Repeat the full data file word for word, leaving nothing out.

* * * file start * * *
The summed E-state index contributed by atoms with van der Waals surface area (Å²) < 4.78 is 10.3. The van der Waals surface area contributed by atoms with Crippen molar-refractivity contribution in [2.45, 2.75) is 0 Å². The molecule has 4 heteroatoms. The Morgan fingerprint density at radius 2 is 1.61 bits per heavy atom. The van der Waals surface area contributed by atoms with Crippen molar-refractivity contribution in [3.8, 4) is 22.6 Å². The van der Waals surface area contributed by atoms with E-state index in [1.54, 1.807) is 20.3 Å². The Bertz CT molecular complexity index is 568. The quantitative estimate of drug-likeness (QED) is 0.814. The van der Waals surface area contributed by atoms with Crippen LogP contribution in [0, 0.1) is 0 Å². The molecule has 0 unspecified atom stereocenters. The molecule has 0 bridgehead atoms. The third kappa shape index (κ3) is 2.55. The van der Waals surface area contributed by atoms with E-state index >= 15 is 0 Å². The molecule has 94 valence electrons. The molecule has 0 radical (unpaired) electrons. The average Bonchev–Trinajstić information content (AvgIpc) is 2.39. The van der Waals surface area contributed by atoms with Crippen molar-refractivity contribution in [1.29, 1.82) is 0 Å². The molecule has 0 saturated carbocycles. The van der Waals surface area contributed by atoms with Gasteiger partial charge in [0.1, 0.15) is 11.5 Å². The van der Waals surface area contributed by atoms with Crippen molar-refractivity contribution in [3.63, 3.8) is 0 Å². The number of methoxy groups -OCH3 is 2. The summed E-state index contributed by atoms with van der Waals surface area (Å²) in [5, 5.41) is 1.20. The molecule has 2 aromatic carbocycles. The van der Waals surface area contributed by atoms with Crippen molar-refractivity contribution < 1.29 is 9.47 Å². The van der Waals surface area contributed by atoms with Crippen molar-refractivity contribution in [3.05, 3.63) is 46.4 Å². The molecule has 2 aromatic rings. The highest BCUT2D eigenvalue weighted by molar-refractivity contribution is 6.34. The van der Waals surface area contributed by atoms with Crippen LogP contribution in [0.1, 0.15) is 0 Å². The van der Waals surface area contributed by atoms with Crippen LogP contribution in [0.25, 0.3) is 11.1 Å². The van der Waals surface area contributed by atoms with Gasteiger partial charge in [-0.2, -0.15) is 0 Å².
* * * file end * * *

The summed E-state index contributed by atoms with van der Waals surface area (Å²) < 4.78 is 10.3. The van der Waals surface area contributed by atoms with Crippen molar-refractivity contribution in [2.45, 2.75) is 0 Å². The molecule has 4 heteroatoms. The Morgan fingerprint density at radius 2 is 1.61 bits per heavy atom. The van der Waals surface area contributed by atoms with Crippen molar-refractivity contribution in [3.8, 4) is 22.6 Å². The van der Waals surface area contributed by atoms with E-state index in [1.54, 1.807) is 20.3 Å². The Bertz CT molecular complexity index is 568. The quantitative estimate of drug-likeness (QED) is 0.814. The van der Waals surface area contributed by atoms with Crippen LogP contribution in [0, 0.1) is 0 Å². The molecule has 0 unspecified atom stereocenters. The molecule has 0 bridgehead atoms. The third kappa shape index (κ3) is 2.55. The van der Waals surface area contributed by atoms with E-state index >= 15 is 0 Å². The molecule has 94 valence electrons. The molecule has 0 radical (unpaired) electrons. The average Bonchev–Trinajstić information content (AvgIpc) is 2.39. The van der Waals surface area contributed by atoms with Crippen molar-refractivity contribution in [1.29, 1.82) is 0 Å². The molecule has 0 saturated carbocycles. The van der Waals surface area contributed by atoms with Gasteiger partial charge in [0.1, 0.15) is 11.5 Å². The van der Waals surface area contributed by atoms with Crippen molar-refractivity contribution in [3.63, 3.8) is 0 Å². The number of methoxy groups -OCH3 is 2. The summed E-state index contributed by atoms with van der Waals surface area (Å²) in [5, 5.41) is 1.20. The molecule has 2 aromatic carbocycles. The van der Waals surface area contributed by atoms with Crippen molar-refractivity contribution < 1.29 is 9.47 Å². The van der Waals surface area contributed by atoms with Crippen molar-refractivity contribution in [3.05, 3.63) is 46.4 Å². The molecule has 2 aromatic rings. The highest BCUT2D eigenvalue weighted by molar-refractivity contribution is 6.34. The van der Waals surface area contributed by atoms with Crippen LogP contribution in [0.1, 0.15) is 0 Å². The van der Waals surface area contributed by atoms with Crippen LogP contribution in [0.25, 0.3) is 11.1 Å². The van der Waals surface area contributed by atoms with Gasteiger partial charge in [-0.2, -0.15) is 0 Å².